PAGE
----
Word embedding models have become a fundamental component in a wide range of Natural Language Processing (NLP) applications. However, embeddings trained on human-generated corpora have been demonstrated to inherit strong gender stereotypes that reflect social constructs. To address this concern, in this paper, we propose a novel training procedure for learning gender-neutral word embeddings. Our approach aims to preserve gender information in certain dimensions of word vectors while compelling other dimensions to be free of gender influence. Based on the proposed method, we generate a Gender-Neutral variant of GloVe (GN-GloVe). Quantitative and qualitative experiments demonstrate that GN-GloVe successfully isolates gender information without sacrificing the functionality of the embedding model.

Distributed word representations have been shown to be very useful in various natural language processing (NLP) application tasks. These word vectors learned from huge corpora very often carry both semantic and syntactic information of words. However, it is well known that each individual user has his own language patterns because of different factors such as interested topics, friend groups, social activities, wording habits, etc., which may imply some kind of personalized semantics. With such personalized semantics, the same word may imply slightly differently for different users. For example, the word "Cappuccino" may imply "Leisure", "Joy", "Excellent" for a user enjoying coffee, by only a kind of drink for someone else. Such personalized semantics of course cannot be carried by the standard universal word vectors trained with huge corpora produced by many people. In this paper, we propose a framework to train different personalized word vectors for different users based on the very successful continuous skip-gram model using the social network data posted by many individual users. In this framework, universal background word vectors are first learned from the background corpora, and then adapted by the personalized corpus for each individual user to learn the personalized word vectors. We use two application tasks to evaluate the quality of the personalized word vectors obtained in this way, the user prediction task and the sentence completion task. These personalized word vectors were shown to carry some personalized semantics and offer improved performance on these two evaluation tasks.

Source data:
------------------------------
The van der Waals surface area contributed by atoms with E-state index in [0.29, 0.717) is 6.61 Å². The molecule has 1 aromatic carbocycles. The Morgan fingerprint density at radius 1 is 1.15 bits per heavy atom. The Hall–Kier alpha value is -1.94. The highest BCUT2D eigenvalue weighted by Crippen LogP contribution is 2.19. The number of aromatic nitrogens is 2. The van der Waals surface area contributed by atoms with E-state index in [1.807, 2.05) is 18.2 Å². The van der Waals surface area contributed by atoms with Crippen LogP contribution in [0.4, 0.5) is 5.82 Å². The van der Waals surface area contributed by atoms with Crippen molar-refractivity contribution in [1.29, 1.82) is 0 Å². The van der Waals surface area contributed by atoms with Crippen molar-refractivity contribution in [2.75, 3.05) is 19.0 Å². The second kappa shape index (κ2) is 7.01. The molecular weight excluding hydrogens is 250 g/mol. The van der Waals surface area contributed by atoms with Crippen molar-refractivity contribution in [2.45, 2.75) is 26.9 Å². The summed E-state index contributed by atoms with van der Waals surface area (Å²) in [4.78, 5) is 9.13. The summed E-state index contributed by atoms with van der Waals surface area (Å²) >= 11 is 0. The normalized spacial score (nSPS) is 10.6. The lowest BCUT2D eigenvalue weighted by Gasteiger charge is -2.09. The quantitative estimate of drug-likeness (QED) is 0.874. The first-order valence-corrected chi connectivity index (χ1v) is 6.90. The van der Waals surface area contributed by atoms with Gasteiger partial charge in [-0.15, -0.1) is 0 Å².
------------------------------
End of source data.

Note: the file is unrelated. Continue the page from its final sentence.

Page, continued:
In this paper we explore deep learning models with memory component or attention mechanism for question answering task. We combine and compare three models, Neural Machine Translation, Neural Turing Machine, and Memory Networks for a simulated QA data set. This paper is the first one that uses Neural Machine Translation and Neural Turing Machines for solving QA tasks. Our results suggest that the combination of attention and memory have potential to solve certain QA problem.

IllinoisSL is a Java library for learning structured prediction models. It supports structured Support Vector Machines and structured Perceptron. The library consists of a core learning module and several applications, which can be executed from command-lines. Documentation is provided to guide users. In Comparison to other structured learning libraries, IllinoisSL is efficient, general, and easy to use.